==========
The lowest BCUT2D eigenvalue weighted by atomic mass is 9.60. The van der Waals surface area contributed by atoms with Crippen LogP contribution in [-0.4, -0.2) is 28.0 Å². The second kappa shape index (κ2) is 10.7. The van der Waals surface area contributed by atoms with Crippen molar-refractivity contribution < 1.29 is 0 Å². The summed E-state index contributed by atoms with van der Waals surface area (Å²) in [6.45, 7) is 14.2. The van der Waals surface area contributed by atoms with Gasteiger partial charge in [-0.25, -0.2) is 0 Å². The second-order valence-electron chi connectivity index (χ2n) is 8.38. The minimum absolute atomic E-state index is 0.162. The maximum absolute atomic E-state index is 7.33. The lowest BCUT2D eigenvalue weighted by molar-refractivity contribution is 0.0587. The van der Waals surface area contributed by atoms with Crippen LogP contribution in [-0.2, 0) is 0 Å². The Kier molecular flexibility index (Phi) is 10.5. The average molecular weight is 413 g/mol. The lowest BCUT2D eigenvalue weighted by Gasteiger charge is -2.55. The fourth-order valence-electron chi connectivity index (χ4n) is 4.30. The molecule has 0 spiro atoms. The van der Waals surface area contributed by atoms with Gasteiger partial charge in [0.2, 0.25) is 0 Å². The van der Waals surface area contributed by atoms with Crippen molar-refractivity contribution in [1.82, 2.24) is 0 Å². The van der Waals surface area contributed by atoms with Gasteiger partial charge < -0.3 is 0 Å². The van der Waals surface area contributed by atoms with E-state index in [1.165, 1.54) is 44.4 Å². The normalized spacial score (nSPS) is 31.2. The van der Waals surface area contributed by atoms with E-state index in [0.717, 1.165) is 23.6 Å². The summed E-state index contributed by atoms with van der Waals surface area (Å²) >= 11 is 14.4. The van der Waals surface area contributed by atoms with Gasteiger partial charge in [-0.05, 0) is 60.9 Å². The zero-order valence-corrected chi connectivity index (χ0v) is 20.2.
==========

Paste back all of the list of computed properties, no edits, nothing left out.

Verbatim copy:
The lowest BCUT2D eigenvalue weighted by atomic mass is 9.60. The van der Waals surface area contributed by atoms with Crippen LogP contribution in [-0.4, -0.2) is 28.0 Å². The second kappa shape index (κ2) is 10.7. The van der Waals surface area contributed by atoms with Crippen molar-refractivity contribution < 1.29 is 0 Å². The summed E-state index contributed by atoms with van der Waals surface area (Å²) in [6.45, 7) is 14.2. The van der Waals surface area contributed by atoms with Gasteiger partial charge in [-0.25, -0.2) is 0 Å². The second-order valence-electron chi connectivity index (χ2n) is 8.38. The minimum absolute atomic E-state index is 0.162. The maximum absolute atomic E-state index is 7.33. The lowest BCUT2D eigenvalue weighted by molar-refractivity contribution is 0.0587. The van der Waals surface area contributed by atoms with Crippen LogP contribution in [-0.2, 0) is 0 Å². The Kier molecular flexibility index (Phi) is 10.5. The average molecular weight is 413 g/mol. The lowest BCUT2D eigenvalue weighted by Gasteiger charge is -2.55. The fourth-order valence-electron chi connectivity index (χ4n) is 4.30. The molecule has 0 spiro atoms. The van der Waals surface area contributed by atoms with Gasteiger partial charge in [0.2, 0.25) is 0 Å². The van der Waals surface area contributed by atoms with Crippen molar-refractivity contribution in [1.82, 2.24) is 0 Å². The van der Waals surface area contributed by atoms with Gasteiger partial charge < -0.3 is 0 Å². The van der Waals surface area contributed by atoms with E-state index in [1.165, 1.54) is 44.4 Å². The normalized spacial score (nSPS) is 31.2. The van der Waals surface area contributed by atoms with E-state index in [0.717, 1.165) is 23.6 Å². The summed E-state index contributed by atoms with van der Waals surface area (Å²) >= 11 is 14.4. The van der Waals surface area contributed by atoms with Gasteiger partial charge in [-0.05, 0) is 60.9 Å². The zero-order valence-corrected chi connectivity index (χ0v) is 20.2.